The ECB admits that interest rate hikes are not lowering inflation, but threatens more increases
Isabel Schnabel, Germany’s voice on the executive board of the European Central Bank (ECB), has admitted that, to date, “unprecedented monetary policy tightening, aimed at controlling inflation, has had little effect.”
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“Consumer price growth still has momentum, with core inflation level [excluye la energía del cálculo] extraordinarily high”, lamented Schnabel, in a statement this week, just after the last rise in official interest rates in the euro area by the institution, up to 3%. Although far from proposing alternatives, she and other voices from the institution insist on continuing to increase the ‘price’ of money as the only valid strategy.
“We have to ask ourselves how long we must remain in restrictive territory,” continues the German. “It will depend on whether we have solid evidence that inflation, and especially core inflation, is converging towards our 2% target and stabilizing there,” she concludes. When she talks about restrictive, she means that the increase in the cost of mortgages and loans ends up critically damaging the ability of families to consume and companies to invest.
The ECB’s monetary policy strategy doubles the blow of price increases to households that have or need financing, and to the rest by the damage to economic activity in general. In January, inflation in the euro area fell to 8.5%, according to the general CPI, which in Spain was contained at 5.8%, the lowest in the entire EU and at its lowest since 2021, thanks mainly to the measures of government shock and the fall of energy in international markets. The expectation is that this rate will continue to fall until it is close to 3% in December in the euro ‘club’ as a whole.
Questioned by elDiario.es in a round of questions on Twitter promoted by the ECB, Isabel Schnabel denied this Friday that “general disinflation” had begun. “We need to use all our tools to restore price stability and support sustainable growth. Otherwise, we would see even steeper declines in real wages, and we may need to raise interest rates even more,” she warned.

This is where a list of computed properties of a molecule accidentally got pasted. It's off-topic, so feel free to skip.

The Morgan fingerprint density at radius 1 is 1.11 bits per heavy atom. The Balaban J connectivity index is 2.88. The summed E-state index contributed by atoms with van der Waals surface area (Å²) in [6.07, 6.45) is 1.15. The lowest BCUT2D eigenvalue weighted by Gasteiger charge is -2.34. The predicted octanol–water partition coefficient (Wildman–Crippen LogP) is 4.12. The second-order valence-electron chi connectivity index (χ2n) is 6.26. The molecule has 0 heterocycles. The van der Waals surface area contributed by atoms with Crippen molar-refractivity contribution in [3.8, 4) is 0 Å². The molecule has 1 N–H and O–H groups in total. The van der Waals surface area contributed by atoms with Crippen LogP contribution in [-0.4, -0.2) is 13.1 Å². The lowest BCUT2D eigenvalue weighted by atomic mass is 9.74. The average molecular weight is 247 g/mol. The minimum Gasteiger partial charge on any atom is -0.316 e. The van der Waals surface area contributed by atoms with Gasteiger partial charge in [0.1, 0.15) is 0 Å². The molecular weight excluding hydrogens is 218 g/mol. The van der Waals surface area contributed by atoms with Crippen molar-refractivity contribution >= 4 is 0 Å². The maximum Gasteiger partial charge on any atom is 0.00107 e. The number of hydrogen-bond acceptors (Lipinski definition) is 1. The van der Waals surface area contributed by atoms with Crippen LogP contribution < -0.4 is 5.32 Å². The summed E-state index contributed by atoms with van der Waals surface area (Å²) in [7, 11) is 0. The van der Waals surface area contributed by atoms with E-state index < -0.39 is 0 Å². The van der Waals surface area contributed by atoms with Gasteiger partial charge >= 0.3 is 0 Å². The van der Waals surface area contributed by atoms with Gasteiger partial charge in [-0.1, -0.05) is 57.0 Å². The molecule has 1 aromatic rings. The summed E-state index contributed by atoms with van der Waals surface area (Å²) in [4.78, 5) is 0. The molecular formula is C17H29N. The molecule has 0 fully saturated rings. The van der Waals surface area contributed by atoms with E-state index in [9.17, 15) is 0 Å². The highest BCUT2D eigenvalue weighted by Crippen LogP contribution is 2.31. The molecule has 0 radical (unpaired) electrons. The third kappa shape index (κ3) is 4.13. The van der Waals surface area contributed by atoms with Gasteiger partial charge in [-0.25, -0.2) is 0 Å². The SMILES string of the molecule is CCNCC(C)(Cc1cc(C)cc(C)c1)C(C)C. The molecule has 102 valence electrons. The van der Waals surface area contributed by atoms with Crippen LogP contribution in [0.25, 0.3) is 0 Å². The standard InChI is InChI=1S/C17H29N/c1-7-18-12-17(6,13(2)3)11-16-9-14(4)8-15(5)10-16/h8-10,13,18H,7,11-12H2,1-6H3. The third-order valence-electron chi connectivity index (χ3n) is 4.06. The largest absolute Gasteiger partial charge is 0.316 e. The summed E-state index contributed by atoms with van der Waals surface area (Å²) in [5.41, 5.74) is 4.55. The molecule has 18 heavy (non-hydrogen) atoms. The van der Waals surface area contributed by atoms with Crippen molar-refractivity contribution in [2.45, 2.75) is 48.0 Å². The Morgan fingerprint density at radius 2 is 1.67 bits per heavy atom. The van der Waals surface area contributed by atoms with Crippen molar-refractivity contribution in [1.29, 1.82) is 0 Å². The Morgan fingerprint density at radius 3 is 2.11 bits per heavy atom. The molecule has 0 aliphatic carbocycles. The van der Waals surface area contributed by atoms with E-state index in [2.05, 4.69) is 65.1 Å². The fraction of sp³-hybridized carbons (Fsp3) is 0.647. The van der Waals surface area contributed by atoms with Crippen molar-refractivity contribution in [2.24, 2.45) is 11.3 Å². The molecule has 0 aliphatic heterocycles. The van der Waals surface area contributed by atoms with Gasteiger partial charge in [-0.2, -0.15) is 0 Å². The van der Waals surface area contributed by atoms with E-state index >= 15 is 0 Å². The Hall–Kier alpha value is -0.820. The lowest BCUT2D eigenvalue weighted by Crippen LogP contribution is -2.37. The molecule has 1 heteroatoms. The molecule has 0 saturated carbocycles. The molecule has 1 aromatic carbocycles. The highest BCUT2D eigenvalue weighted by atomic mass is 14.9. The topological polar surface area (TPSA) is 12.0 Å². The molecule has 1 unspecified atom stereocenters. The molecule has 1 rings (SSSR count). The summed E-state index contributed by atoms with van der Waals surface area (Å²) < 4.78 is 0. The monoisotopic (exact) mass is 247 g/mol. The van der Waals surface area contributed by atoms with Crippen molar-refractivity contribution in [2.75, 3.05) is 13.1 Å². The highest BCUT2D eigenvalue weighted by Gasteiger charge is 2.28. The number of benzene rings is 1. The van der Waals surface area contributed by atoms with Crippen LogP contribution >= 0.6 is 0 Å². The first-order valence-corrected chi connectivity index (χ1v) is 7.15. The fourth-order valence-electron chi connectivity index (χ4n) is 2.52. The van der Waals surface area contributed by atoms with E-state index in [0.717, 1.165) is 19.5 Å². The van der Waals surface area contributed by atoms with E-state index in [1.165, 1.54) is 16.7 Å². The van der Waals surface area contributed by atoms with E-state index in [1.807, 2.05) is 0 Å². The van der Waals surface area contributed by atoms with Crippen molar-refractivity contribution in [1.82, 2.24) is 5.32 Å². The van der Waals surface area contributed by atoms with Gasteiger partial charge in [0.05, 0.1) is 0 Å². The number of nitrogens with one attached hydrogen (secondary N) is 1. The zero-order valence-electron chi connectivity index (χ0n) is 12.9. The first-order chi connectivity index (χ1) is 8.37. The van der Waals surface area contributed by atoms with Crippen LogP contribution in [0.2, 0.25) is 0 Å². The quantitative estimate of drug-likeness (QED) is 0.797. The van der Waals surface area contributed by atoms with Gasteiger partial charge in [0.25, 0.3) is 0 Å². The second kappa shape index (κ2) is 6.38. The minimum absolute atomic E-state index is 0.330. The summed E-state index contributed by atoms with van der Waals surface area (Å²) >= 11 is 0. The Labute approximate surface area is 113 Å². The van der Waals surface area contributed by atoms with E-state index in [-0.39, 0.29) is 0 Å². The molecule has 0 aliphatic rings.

For his part, this week, in an interview with the Munich newspaper ‘Süddeutsche Zeitung’, Luis de Guindos, current vice president of the ECB, refines more and calculates that “our interest rate policy takes one to two years to take effect ”. And coldly, he points out: “But we are already seeing its initial effects: household borrowing costs [las hipotecas] and companies are increasing, for example, and this is weakening the demand for loans. In turn, that helps cool the economy and leads to lower price increases.”
German journalists pertinently ask Luis de Guindos: “Energy prices have fallen recently. Is the inflation nightmare coming to an end? The response of the former Minister of Economy in Spain with the Popular Party, between 2011 and 2018, is discouraging, in line with Schnabel: “No, we should still be worried about inflation.”
Luis de Guindos admits in his analysis that “there are some favorable trends that are easing the pressure of inflation, including the reduction in energy prices […]. The appreciation of the euro in the currency markets is also contributing [abarata las importaciones de petróleo o gas, denominados en dólares]”. In addition, as he continues, “there are fewer supply shortages related to the pandemic.”
I would not rule out further rate hikes after March
Louis of Gundos
— ECB Vice President
“However, we see that the reopening of the economy in China after [tras las restricciones por la COVID] it is generating increased demand for energy, metals and raw materials. That may favor more price pressures. And wages are also increasing, ”he adds.
Regarding the demand of the workers to recover the historical loss of purchasing power that they are suffering due to the damage caused by inflation, the vice-president of the ECB believes that “the parties [sindicatos y empresas] in the ongoing wage negotiations are recalling the high inflation of last year. But inflation will subside over the course of the year: we expect an average inflation rate of around 6% this year, up from 3.6% in the last quarter. [en el conjunto de la eurozona]. However, unions may be inclined to ask for excessive wage increases. We have to be careful.”